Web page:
4. Waiving the SBA-loan fees to banks is a "non-issue."

The Small Business Administration's solution to the small-business loan drought is to waive the fees it charges banking institutions, including a one-time fee it charges and an annual fee for the guaranteed portion, according to

The Agenda

, a small-business blog on

The New York Times

Web site.

But it's unclear whether eliminating the fees will spark new lending, considering banks usually pass those fees onto borrowers. "From our experience," Rohit Arora, CEO of Biz2Credit told the


, "we have seen that streamlining the paperwork and the decision-making is more important."

One article commentator, identified as Ron Miller of Philadelphia said: "I guess that's a start but more definitely needs to be done, I write business plans so I talk to people every day who are looking for small business loans. Waiving the SBA application fee is really a non-issue."

5. Delaware introduces benefit corporation legislation.

Delaware was the latest state on Thursday to introduce legislation allowing companies to incorporate as so-called

B Corps.

there, according to a release by nonprofit organization

B Labs


The legislation has bipartisan support and is expected to move quickly through both chambers to be signed into law in June.

"A public benefit corporation is a for-profit corporation that is managed in a responsible and sustainable manner for the benefit not only of its stockholders but also for other societal interests. Current law requires corporations to prioritize the financial interests of shareholders over the interests of workers, communities, and the environment," B Labs said in the release.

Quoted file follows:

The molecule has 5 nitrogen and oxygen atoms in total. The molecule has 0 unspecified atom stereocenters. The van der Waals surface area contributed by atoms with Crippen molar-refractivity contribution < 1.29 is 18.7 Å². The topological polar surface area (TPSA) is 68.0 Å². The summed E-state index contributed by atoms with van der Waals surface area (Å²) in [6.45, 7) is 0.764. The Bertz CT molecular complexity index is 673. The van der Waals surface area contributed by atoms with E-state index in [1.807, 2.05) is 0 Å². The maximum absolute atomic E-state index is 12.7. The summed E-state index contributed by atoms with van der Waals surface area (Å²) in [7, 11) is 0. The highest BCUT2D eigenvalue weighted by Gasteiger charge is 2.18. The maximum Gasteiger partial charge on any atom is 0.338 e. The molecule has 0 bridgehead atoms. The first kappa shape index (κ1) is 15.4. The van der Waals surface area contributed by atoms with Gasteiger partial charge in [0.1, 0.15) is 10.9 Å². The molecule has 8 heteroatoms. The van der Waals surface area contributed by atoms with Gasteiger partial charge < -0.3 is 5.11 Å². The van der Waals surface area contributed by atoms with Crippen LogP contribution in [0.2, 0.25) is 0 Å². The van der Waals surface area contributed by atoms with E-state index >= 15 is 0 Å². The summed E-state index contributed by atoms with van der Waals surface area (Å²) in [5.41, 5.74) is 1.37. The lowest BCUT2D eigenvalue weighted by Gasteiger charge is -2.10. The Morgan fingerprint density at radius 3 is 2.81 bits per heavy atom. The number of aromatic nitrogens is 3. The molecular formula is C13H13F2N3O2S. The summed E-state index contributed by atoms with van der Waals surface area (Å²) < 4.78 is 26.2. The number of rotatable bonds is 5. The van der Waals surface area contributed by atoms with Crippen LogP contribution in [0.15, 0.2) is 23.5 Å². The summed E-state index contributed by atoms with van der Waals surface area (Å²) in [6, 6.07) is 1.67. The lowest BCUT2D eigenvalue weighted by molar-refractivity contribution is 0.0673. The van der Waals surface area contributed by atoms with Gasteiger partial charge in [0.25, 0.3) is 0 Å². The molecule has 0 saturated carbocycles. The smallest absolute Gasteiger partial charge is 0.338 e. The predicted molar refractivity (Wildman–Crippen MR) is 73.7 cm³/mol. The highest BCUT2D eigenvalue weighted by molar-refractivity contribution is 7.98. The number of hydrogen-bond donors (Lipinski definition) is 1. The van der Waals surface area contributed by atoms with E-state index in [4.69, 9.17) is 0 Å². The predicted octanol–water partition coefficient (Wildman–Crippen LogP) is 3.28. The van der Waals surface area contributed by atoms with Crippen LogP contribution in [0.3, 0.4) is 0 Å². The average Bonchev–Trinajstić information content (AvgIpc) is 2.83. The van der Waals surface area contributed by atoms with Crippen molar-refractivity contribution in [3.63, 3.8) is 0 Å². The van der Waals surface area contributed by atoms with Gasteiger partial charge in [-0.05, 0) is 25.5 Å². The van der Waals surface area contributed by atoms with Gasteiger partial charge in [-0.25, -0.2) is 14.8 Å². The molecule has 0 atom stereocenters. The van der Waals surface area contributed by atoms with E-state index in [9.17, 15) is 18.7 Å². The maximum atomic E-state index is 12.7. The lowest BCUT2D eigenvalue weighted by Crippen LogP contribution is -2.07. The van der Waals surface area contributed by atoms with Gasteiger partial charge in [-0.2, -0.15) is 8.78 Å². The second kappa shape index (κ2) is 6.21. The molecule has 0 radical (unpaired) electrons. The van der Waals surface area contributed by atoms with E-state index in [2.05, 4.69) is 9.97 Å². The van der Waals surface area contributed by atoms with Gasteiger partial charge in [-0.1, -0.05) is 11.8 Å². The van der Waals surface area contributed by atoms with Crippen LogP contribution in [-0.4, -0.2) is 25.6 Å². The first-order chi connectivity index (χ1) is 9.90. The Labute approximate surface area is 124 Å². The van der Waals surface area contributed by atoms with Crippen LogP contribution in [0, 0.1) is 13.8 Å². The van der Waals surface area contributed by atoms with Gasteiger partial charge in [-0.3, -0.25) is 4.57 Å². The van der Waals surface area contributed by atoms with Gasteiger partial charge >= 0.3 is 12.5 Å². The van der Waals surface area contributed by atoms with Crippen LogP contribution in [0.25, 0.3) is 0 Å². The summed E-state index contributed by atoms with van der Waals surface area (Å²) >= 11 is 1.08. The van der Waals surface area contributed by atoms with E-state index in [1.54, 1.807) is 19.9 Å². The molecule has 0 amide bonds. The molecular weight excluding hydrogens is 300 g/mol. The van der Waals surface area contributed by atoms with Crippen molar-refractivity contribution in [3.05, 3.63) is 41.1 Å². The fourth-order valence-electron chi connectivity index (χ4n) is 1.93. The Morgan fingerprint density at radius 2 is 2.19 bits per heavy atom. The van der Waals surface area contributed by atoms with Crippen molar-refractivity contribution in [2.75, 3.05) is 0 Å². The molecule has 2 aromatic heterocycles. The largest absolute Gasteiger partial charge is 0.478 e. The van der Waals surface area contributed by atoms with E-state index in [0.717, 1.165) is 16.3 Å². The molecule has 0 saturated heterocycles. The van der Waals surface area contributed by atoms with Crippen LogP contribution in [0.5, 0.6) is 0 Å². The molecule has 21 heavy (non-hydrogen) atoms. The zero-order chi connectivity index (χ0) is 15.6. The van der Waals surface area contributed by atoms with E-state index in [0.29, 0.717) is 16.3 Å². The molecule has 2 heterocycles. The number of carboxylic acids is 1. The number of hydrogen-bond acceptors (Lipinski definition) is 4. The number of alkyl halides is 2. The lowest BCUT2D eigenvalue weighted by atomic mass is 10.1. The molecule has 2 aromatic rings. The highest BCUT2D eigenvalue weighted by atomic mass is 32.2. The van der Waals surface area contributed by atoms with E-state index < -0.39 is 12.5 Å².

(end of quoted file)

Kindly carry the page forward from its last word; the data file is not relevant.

The nonprofit organization is behind the movement to get all 50 states to allow the legal structure. B Labs currently offers a third-party "B Corp. certification" for companies in states that do not offer the legal structure.

Today, there are 12 states that have passed B Corp. legislation, and 17 other states have introduced it this year.

"Delaware's introduction of benefit corporation legislation is a tipping point in the acceleration of a global movement to redefine success in business," said Jay Coen Gilbert, co-founder of B Lab. The legislation "creates a clear path for social entrepreneurs, sustainable business leaders and impact investors to scale their businesses in the public capital markets."

The move is significant given Delaware's already business friendly environment. More than 1 million business entities call Delaware their legal home, including 50% of all publicly traded companies and 64% of the Fortune 500, according to the release.

"Delaware is rightfully recognized worldwide for its leading role in corporate law," Delaware Governor Jack Markell said in a release. "With the addition of public benefit corporations, Delaware will continue to be a leader and support a new movement of social entrepreneurs and investors who are stepping forward to meet high standards of corporate purpose, accountability and transparency."

-- Written by Laurie Kulikowski in New York.

Follow @LKulikowski

To contact Laurie Kulikowski, send an email to: